We find that a single rate of disassembly, proportional to the local bound ADF/Cofilin density and inversely proportional to the square of local actin network density, can reproduce all experimental results. As a result, we were able to describe the dynamic equilibrium of actin networks with a simple formula enabling us to predict the length of the actin network as a function of its width, actin filament density, ADF/Cofilin concentration and growth rate. Finally, we made the observation that the radius of curvature of heterogeneous networks increases with the ADF/Cofilin concentration. A model suggests that ADF/Cofilin mediated disassembly effectively changes the elasticity of the networks in a spatially graded way, which affects the network curvature of heterogeneous growing networks. Thus, ADF/Cofilin can locally regulate the steering of heterogeneous networks.
Relation to previous studies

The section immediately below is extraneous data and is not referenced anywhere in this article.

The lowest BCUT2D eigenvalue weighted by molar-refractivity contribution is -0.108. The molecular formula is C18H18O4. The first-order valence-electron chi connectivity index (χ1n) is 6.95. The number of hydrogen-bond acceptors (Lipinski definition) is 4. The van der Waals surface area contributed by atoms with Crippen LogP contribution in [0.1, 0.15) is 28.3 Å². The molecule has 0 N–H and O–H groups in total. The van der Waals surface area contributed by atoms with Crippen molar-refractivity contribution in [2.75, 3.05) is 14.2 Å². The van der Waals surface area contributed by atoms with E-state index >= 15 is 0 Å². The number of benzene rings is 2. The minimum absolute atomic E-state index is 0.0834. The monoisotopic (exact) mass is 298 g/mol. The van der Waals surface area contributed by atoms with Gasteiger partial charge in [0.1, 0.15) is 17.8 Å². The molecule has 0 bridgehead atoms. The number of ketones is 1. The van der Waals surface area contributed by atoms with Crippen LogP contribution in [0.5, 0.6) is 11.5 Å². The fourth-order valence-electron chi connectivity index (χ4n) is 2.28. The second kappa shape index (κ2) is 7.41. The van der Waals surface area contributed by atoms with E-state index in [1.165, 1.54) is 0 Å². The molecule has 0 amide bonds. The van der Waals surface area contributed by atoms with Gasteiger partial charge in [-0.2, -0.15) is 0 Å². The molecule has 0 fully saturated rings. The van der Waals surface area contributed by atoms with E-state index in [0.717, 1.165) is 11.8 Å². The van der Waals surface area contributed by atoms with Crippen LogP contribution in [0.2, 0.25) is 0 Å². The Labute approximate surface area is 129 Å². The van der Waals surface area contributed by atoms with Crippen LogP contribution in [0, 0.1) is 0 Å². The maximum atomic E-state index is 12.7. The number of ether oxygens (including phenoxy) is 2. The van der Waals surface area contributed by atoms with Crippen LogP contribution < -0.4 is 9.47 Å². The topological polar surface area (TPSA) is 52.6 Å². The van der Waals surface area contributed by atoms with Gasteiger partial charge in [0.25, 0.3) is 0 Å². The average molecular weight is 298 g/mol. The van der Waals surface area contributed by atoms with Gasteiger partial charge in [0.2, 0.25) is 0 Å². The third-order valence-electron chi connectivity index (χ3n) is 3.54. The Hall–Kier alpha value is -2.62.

Our observations and modeling results are in agreement with previous studies: ADF/Cofilin was observed to be distributed roughly uniformly across keratocyte’s and fibroblast’s lamellipodia, with a narrow ADF/Cofilinfree zone at the leading edge (Svitkina and Borisy, 1999). Similarly, in in vitro actin tails, the ADF/Cofilin density increased sublinearly along the tail away from the leading edge, with the small ADF/Cofilinfree gap near that edge (Reymann et al., 2011). Just like our model, the theory in Michalski and Carlsson (2010) predicted an initial slow actin filament density decay followed by an abrupt decay at the edge of the tail. Such actin density behavior in lamellipodia of motile keratocytes was reported in Barnhart et al., 2011; RazBen Aroush et al. (2017) and other experimental studies. The reason for this density behavior is the cooperative nature of network fragmentation, which accelerates nonlinearly at low actin filament densities and leads to an abrupt falling apart of the network at the trailing edge (Michalski and Carlsson, 2010, Michalski and Carlsson, 2011).